N ORTH POWDER — A few months ago Chelsie Thompson was in a wheelchair and waiting for her prosthetic leg to be built, but on this wintry morning three days before Christmas she wants what any 6-year-old girl wants when school’s out.
“Can I go play in the snow?” Chelsie pleads to her mom, Erin Thompson.
The answer, which includes that dreaded word — “later” — is not to Chelsie’s liking.
As she sits beside her mom on the couch in the Thompson family’s living room, Chelsie squirms and frowns and cajoles, a dynamo of energy and static electricity that makes her golden hair, tied in a neat ponytail, flutter as if in a breeze.
Erin smiles the sort of smile familiar to any parent of a healthy and exuberant child, a pleasant mixture of love and exasperation.
But it’s the twinkle in Chelsie’s limpid brown eyes that makes Erin’s heart swell with joy.
That twinkle is the essence of Chelsie’s spirit, the symbol of her spunky personality.
And it is a gift that no package beneath a Christmas tree could ever begin to rival.
“She’s still our little girl, the same as she was before,” Erin said, her own eyes now glistening.
“She’s back to her sassy little self,” Erin said. “She does all the things she used to do. She has a leg now. She can walk just fine. Those are the things you don’t realize how much you want.”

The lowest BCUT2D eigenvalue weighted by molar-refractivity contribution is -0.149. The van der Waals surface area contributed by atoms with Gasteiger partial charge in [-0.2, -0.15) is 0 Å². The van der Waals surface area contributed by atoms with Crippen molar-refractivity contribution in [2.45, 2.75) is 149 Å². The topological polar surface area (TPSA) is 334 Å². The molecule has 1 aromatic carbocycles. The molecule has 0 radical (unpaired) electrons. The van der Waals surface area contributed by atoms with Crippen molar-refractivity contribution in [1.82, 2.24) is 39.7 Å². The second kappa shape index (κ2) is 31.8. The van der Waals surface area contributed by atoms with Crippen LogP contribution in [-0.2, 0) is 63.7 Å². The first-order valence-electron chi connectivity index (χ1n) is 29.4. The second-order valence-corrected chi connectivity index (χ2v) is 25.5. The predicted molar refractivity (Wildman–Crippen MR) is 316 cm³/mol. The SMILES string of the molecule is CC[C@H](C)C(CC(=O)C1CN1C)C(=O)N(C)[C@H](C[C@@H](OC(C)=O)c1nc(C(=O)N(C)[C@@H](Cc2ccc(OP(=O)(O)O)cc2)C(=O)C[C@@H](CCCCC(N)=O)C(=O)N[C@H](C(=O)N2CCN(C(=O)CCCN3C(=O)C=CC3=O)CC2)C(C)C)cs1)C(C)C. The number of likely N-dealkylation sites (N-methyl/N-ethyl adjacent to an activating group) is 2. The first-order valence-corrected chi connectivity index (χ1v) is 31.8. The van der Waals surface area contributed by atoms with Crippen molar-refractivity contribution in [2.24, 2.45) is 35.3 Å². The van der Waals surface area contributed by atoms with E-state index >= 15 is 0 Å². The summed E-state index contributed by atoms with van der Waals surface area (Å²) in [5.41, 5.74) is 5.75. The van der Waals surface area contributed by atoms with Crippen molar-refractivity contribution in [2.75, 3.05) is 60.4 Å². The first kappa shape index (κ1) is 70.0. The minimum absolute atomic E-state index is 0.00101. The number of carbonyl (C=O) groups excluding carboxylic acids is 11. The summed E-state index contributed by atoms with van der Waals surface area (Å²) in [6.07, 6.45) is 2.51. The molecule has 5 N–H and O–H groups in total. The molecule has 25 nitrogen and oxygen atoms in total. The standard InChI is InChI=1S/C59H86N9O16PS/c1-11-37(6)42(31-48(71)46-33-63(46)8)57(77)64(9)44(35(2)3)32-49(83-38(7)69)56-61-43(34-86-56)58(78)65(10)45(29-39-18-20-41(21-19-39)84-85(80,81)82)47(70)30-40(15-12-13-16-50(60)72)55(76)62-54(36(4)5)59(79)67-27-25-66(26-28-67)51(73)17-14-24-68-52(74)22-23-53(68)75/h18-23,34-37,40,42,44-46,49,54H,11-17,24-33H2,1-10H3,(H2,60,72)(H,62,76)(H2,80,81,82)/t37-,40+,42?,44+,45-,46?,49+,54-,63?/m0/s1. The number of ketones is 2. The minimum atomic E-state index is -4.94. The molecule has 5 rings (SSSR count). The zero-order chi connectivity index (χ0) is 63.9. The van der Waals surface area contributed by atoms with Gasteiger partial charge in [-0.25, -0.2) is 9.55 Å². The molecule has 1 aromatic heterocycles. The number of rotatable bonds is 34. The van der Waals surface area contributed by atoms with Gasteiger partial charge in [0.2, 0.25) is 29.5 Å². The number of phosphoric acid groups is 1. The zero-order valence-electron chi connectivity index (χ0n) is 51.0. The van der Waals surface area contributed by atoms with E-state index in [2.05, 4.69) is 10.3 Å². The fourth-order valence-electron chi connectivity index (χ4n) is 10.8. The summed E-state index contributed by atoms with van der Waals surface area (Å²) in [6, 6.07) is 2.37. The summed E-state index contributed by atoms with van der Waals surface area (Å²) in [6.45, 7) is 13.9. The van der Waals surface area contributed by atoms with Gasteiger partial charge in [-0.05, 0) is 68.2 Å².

Not until you think you might lose them.
And Erin and her husband, Colby, thought for a brief but terrible period earlier this year that they might lose Chelsie.
What they lost was part of Chelsie’s left leg.
Which, compared with the mischievous grin that shines like a December sunrise on Chelsie’s face as she wriggles out of her mom’s arms, seems not important at all.
The accident with the riding lawnmower happened on June 3 at the Thompsons’ home near North Powder.
Chelsie, who had just finished kindergarten, had her left leg amputated about two inches above the knee.
For the next three months the family endured many nights in hospitals and many days of separation.
Erin and Colby, both 33, have three other children — Cash, who’s Chelsie’s twin brother; daughter Jacee, 11, and son Cade, who’s 9.
“We were gone a lot, and Chelsie did require a lot more attention for the first months,” Erin said. “And she was in pain.”
But when school started, and Chelsie enrolled as a first-grader, the Thompsons’ hectic schedule resumed pretty much as it had before the accident.
“We haven’t really changed any of our routines,” Erin said. “We’ve always just gone forward, through the ups and downs.”
Chelsie was still using a wheelchair when classes started.
But the first week of November she was fitted with her prosthetic leg at the Shriner’s Hospital for Children in Portland.
Chelsie chose her own fabric for the upper part of the leg — a design featuring the Shopkins, the line of toy characters that’s her favorite.
The foot of the prosthetic has nails, which quickly were painted with a glittery blue polish that Chelsie also picked.
It took a while, though, for her to adjust her walking gait to the new leg.
“When we came home in November she was still wanting assistance with her crutches, or holding onto our hand,” Erin said.
But a couple weeks later, Chelsie “just decided to walk all around,” Erin said.